Letter | Published:

Regulation of embryonic haematopoietic multipotency by EZH1

Nature volume 553, pages 506510 (25 January 2018) | Download Citation


All haematopoietic cell lineages that circulate in the blood of adult mammals derive from multipotent haematopoietic stem cells (HSCs)1. By contrast, in the blood of mammalian embryos, lineage-restricted progenitors arise first, independently of HSCs, which only emerge later in gestation2,3. As best defined in the mouse, ‘primitive’ progenitors first appear in the yolk sac at 7.5 days post-coitum2,3. Subsequently, erythroid–myeloid progenitors that express fetal haemoglobin4, as well as fetal lymphoid progenitors5, develop in the yolk sac and the embryo proper, but these cells lack HSC potential. Ultimately, ‘definitive’ HSCs with long-term, multilineage potential and the ability to engraft irradiated adults emerge at 10.5 days post-coitum from arterial endothelium in the aorta-gonad-mesonephros and other haemogenic vasculature3. The molecular mechanisms of this reverse progression of haematopoietic ontogeny remain unexplained. We hypothesized that the definitive haematopoietic program might be actively repressed in early embryogenesis through epigenetic silencing6, and that alleviating this repression would elicit multipotency in otherwise lineage-restricted haematopoietic progenitors. Here we show that reduced expression of the Polycomb group protein EZH1 enhances multi-lymphoid output from human pluripotent stem cells. In addition, Ezh1 deficiency in mouse embryos results in precocious emergence of functional definitive HSCs in vivo. Thus, we identify EZH1 as a repressor of haematopoietic multipotency in the early mammalian embryo.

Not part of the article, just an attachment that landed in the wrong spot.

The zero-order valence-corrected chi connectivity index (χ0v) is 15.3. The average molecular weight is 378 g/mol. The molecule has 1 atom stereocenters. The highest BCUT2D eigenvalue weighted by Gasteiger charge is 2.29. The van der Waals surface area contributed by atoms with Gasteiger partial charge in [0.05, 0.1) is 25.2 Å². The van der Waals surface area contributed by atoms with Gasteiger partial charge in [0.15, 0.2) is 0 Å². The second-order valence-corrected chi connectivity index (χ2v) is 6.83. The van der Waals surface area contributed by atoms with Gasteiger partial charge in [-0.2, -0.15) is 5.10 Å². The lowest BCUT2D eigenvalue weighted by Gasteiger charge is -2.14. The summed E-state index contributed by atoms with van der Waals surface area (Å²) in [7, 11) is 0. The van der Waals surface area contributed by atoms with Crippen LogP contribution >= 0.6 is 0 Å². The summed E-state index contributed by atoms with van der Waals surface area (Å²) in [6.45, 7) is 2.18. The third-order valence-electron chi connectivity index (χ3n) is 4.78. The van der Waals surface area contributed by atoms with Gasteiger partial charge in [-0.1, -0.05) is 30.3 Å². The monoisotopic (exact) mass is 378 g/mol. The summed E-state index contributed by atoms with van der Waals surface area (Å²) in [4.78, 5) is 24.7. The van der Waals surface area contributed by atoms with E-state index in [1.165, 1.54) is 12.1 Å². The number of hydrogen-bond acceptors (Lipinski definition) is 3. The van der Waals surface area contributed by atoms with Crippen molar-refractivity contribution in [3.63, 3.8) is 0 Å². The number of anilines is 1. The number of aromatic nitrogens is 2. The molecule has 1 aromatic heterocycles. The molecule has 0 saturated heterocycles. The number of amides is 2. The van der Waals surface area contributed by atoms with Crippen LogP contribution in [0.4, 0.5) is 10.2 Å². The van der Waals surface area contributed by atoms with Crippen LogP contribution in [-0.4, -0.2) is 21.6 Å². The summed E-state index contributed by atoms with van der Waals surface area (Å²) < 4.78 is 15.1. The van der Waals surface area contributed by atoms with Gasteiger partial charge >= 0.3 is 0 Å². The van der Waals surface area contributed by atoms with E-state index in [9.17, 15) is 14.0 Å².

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We thank T. Jenuwein for sharing the Ezh1 mutant mice, which were generated at the Research Institute of Molecular Pathology (IMP, Vienna) in 2000 by D. O’Carroll (laboratory of T. Jenuwein) with the help of M. Sibilia (laboratory of E. Wagner). We also thank T. Schlaeger and the hESC Core Facility at Boston Children’s Hospital for providing pluripotent stem-cell lines, R. Mathieu from BCH Flow Cytometry Core, and M. J. Chen for technical advice. This work was supported by grants from the NIH NIDDK (R24-DK092760, R24-DK49216) and NHLBI Progenitor Cell Biology Consortium (U01-HL100001); NHLBI R01HL04880 and NIH R24OD017870-01. L.T.V. is supported by the NSF Graduate Research Fellowship. M.A.K. is supported by T32 NIH Training Grant from BWH Hematology. M.C. is supported by a fellowship from the Leukemia and Lymphoma Society. S.D. is supported by K99 NIH NHLBI award (1K99HL123484). S.H.O. is an Investigator of the Howard Hughes Medical Institute. J.X. is supported by NIH grants (K01DK093543 and R01DK111430) and a Cancer Prevention and Research Institute of Texas (CPRIT) New Investigator award (RR140025). G.Q.D. was supported by the Howard Hughes Medical Institute, and is an associate member of the Broad Institute and an investigator of the Manton Center for Orphan Disease Research.